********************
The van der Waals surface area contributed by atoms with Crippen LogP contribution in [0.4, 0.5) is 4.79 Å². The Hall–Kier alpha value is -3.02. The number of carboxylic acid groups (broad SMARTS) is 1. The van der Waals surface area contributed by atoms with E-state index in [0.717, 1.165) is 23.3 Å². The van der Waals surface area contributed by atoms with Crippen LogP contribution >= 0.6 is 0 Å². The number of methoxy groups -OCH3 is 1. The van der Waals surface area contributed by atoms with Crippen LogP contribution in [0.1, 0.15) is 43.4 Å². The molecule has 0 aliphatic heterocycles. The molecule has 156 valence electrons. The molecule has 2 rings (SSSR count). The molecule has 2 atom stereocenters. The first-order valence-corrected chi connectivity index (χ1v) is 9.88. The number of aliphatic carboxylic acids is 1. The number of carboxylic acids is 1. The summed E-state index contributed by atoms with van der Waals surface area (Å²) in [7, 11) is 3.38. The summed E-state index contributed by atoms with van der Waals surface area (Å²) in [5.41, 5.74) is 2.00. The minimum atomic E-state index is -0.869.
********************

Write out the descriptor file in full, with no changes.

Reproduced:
The van der Waals surface area contributed by atoms with Crippen LogP contribution in [0.4, 0.5) is 4.79 Å². The Hall–Kier alpha value is -3.02. The number of carboxylic acid groups (broad SMARTS) is 1. The van der Waals surface area contributed by atoms with E-state index in [0.717, 1.165) is 23.3 Å². The van der Waals surface area contributed by atoms with Crippen LogP contribution >= 0.6 is 0 Å². The number of methoxy groups -OCH3 is 1. The van der Waals surface area contributed by atoms with Crippen LogP contribution in [0.1, 0.15) is 43.4 Å². The molecule has 0 aliphatic heterocycles. The molecule has 156 valence electrons. The molecule has 2 rings (SSSR count). The molecule has 2 atom stereocenters. The first-order valence-corrected chi connectivity index (χ1v) is 9.88. The number of aliphatic carboxylic acids is 1. The number of carboxylic acids is 1. The summed E-state index contributed by atoms with van der Waals surface area (Å²) in [7, 11) is 3.38. The summed E-state index contributed by atoms with van der Waals surface area (Å²) in [5.41, 5.74) is 2.00. The minimum atomic E-state index is -0.869.